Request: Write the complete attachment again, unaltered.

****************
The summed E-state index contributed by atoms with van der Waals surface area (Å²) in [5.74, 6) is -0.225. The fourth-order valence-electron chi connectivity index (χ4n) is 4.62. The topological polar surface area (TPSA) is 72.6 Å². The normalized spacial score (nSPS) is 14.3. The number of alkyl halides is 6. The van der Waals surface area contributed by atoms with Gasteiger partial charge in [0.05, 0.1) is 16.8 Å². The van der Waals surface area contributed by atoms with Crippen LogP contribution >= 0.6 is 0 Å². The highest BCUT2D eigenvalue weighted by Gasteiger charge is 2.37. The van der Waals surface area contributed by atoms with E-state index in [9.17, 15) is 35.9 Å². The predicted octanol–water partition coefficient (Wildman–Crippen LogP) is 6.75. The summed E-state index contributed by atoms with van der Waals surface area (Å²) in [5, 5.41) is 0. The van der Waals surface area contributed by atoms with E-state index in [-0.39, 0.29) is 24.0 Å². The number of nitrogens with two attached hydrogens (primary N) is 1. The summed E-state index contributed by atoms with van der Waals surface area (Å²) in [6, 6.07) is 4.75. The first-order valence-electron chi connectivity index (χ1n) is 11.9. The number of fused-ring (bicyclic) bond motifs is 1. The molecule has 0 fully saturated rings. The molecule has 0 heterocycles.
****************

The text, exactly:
The summed E-state index contributed by atoms with van der Waals surface area (Å²) in [5.74, 6) is -0.225. The fourth-order valence-electron chi connectivity index (χ4n) is 4.62. The topological polar surface area (TPSA) is 72.6 Å². The normalized spacial score (nSPS) is 14.3. The number of alkyl halides is 6. The van der Waals surface area contributed by atoms with Gasteiger partial charge in [0.05, 0.1) is 16.8 Å². The van der Waals surface area contributed by atoms with Crippen LogP contribution >= 0.6 is 0 Å². The highest BCUT2D eigenvalue weighted by Gasteiger charge is 2.37. The van der Waals surface area contributed by atoms with E-state index in [9.17, 15) is 35.9 Å². The predicted octanol–water partition coefficient (Wildman–Crippen LogP) is 6.75. The summed E-state index contributed by atoms with van der Waals surface area (Å²) in [5, 5.41) is 0. The van der Waals surface area contributed by atoms with E-state index in [-0.39, 0.29) is 24.0 Å². The number of nitrogens with two attached hydrogens (primary N) is 1. The summed E-state index contributed by atoms with van der Waals surface area (Å²) in [6, 6.07) is 4.75. The first-order valence-electron chi connectivity index (χ1n) is 11.9. The number of fused-ring (bicyclic) bond motifs is 1. The molecule has 0 fully saturated rings. The molecule has 0 heterocycles.